SEC News

SEC Charges California Resident in Microcap Fraud Scheme Targeting Retail Investors

The Securities and Exchange Commission today announced that it has filed an emergency action charging California resident Charlie Abujudeh with running microcap fraud schemes targeting retail investors.

According to the SEC’s complaint filed today in U.S. District Court for the Eastern District of New York, Abujudeh worked with others from August 2019 to at least September 2020 to fraudulently sell several microcap companies’ stock to investors by making misleading statements during high pressure sales calls and/or email promotions.  The SEC alleges that, as part of the scheme, Abujudeh and his associates convinced investors to invest in the stock of Odyssey Group International Inc. as well as other microcap companies including Scepter Holdings Inc. and CannaPharmaRx Inc.  Abujudeh paid stock promoters to tout Odyssey stock over the phone to unsuspecting retail investors who were recruited through false and misleading representations.  Abujudeh also allegedly paid for email promotional campaigns and schemed to hide his control over and simultaneous sale of Odyssey, Scepter, and CannaPharmaRx stock into the increased demand that the promotions he paid for had generated.  According to the complaint, Abujudeh generated over $9 million in illicit proceeds by selling Odyssey, Scepter, and CannaPharmaRx stock to investors during the promotions he funded.  The SEC alleges that Abujudeh funneled hundreds of thousands of dollars of the illegal Odyssey stock sale proceeds to an Odyssey insider with whom he had been coordinating.

“We have charged that Abujudeh’s schemes harmed investors,” said Paul Levenson, Director of the SEC’s Boston Regional Office.  “All investors should educate themselves before investing and be particularly cautious when faced with unsolicited calls, high-pressure sales tactics, and promotional email blasts.”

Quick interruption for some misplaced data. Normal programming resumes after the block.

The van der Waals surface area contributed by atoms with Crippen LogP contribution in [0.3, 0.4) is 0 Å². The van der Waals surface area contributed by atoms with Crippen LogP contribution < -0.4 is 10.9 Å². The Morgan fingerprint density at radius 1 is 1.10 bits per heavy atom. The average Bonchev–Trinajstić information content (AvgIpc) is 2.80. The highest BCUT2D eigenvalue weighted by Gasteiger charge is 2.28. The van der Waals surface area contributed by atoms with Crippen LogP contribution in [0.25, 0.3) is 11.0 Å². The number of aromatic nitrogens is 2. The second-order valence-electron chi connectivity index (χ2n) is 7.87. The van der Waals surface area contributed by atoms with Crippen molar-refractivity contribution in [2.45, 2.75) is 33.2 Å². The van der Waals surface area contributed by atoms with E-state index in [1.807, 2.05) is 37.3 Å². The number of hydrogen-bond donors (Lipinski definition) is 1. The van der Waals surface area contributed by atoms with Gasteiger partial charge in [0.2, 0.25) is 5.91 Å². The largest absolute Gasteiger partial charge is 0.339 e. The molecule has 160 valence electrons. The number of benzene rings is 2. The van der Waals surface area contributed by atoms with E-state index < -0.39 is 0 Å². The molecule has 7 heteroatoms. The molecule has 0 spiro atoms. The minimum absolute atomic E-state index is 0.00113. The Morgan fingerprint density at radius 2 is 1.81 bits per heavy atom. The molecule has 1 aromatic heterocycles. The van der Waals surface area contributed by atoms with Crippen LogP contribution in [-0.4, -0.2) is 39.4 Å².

The SEC’s complaint charges Abujudeh with violating the antifraud and registration provisions of the federal securities laws.  The SEC is seeking an order freezing the defendant’s assets, permanent injunctions, the return of allegedly ill-gotten gains with prejudgment interest, civil penalties, a penny stock bar, and an officer and director bar. 

Investors can find additional information about pump-and-dump scams, including the warning signs of fraud, on Investor.gov.  The Office of Investor Education and Advocacy and Enforcement’s Retail Strategy Task Force have issued Investor Alerts about these types of fraud, including Frauds Targeting Main Street Investors — Investor Alert, Investor Alert:  Fraudulent Stock Promotions, Investor Alert: Don’t Invite Investment Scams to Find You, and Investor Alert: Beware of Stock Recommendations on Investment Research Websites.

The SEC’s investigation was conducted by Nita Klunder, Trevor Donelan, David D’Addio, and Paul Block of the Boston Regional Office.  The SEC appreciates the assistance of the Financial Industry Regulatory Authority.

Original Article

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